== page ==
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Amazon sees opening in baby formula industry shake-up

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Amazon is deploying its lobbying power on America’s baby formula crisis, seeing an opportunity to extend its reach into a $2 billion-a-year market.

Between April and June, the company’s senior officials and in-house lobbyists held discussions about infant formula with lawmakers on Capitol Hill and officials from the federal government — the first time it’s reported doing so, according to its most recent federal lobbying report. Amazon lobbyists also discussed online purchasing restrictions for federal nutrition benefits — which are used to buy at least half of the country’s formula and billions of dollars worth of other groceries — with officials across the White House, FDA and other parts of the federal government, people familiar with those conversations say. Monument Advocacy, an outside firm representing Amazon, reported lobbying policymakers in the House, Senate and USDA on federal nutrition programs, as well.

Amazon’s foray into formula lobbying shows how the e-commerce giant stands to benefit from the industry shake-up that the ongoing formula shortages have triggered, particularly the potential to draw a larger share of the billions in federal dollars that go to programs designed to help close to 50 million lower-income Americans. That could allow Amazon to compete more directly with Walmart.com, its biggest e-commerce rival. The two companies have spent years jockeying for more access to the federal nutrition programs, especially since Amazon acquired grocery store chain Whole Foods in 2017.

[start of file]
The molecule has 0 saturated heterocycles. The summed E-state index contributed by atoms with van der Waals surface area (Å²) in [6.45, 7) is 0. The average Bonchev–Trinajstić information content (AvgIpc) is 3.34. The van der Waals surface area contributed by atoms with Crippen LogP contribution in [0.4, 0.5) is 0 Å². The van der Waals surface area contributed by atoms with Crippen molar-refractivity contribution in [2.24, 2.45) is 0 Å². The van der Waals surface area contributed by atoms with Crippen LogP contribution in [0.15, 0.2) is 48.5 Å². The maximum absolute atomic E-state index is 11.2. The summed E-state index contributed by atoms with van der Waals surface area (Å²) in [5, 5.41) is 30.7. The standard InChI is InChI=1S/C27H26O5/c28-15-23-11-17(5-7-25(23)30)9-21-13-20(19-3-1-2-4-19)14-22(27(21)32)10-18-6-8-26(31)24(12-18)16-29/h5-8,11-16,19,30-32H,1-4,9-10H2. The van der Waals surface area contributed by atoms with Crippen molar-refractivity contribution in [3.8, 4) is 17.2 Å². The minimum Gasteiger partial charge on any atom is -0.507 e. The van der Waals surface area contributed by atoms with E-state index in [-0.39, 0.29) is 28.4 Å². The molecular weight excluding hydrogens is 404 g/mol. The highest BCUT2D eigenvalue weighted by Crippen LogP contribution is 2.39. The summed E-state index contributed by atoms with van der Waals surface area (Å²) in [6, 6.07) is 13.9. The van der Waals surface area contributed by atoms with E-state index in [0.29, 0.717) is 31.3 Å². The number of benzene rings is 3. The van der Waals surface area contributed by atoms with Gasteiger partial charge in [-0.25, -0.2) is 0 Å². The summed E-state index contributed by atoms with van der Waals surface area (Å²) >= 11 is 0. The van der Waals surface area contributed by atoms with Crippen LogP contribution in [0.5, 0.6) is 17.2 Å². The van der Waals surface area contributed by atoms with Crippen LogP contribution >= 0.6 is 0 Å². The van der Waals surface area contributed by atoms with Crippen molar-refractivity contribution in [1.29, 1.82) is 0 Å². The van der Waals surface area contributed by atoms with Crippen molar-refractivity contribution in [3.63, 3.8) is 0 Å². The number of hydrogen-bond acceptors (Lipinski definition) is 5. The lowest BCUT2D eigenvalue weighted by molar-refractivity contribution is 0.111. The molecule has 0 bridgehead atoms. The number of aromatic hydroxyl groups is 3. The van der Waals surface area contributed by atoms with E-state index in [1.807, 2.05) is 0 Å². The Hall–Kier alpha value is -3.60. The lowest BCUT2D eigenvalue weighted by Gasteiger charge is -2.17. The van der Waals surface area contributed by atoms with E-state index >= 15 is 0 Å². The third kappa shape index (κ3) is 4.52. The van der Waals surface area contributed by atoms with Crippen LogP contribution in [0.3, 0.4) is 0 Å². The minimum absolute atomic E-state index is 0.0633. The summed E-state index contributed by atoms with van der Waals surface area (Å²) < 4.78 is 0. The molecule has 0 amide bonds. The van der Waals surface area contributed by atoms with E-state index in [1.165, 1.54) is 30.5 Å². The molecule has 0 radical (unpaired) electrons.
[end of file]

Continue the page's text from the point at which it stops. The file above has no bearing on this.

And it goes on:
“Formula is the perfect product for Amazon,” said Austin Frerick, deputy director of the Thurmond Arnold Project at Yale University, an antitrust law program. Among other things, he noted that it’s non-perishable and valuable for attracting return customers — something the company, which currently controls just over 2 percent of the U.S. grocery market, could use. “I think they want a bigger food play and more of your food dollar,” Frerick added. “Because that’s what Walmart has. You can buy your DVDs, books and TVs on Amazon but on your deodorant, you’ll go to Walmart.”

Amazon, however, must confront deepening distrust in Washington, where there is widespread concern about its alleged anti-competitive behaviors, and among food safety experts, who cite the challenges of policing third-party vendors on its platform.

“Historically, Amazon has been........

© Politico

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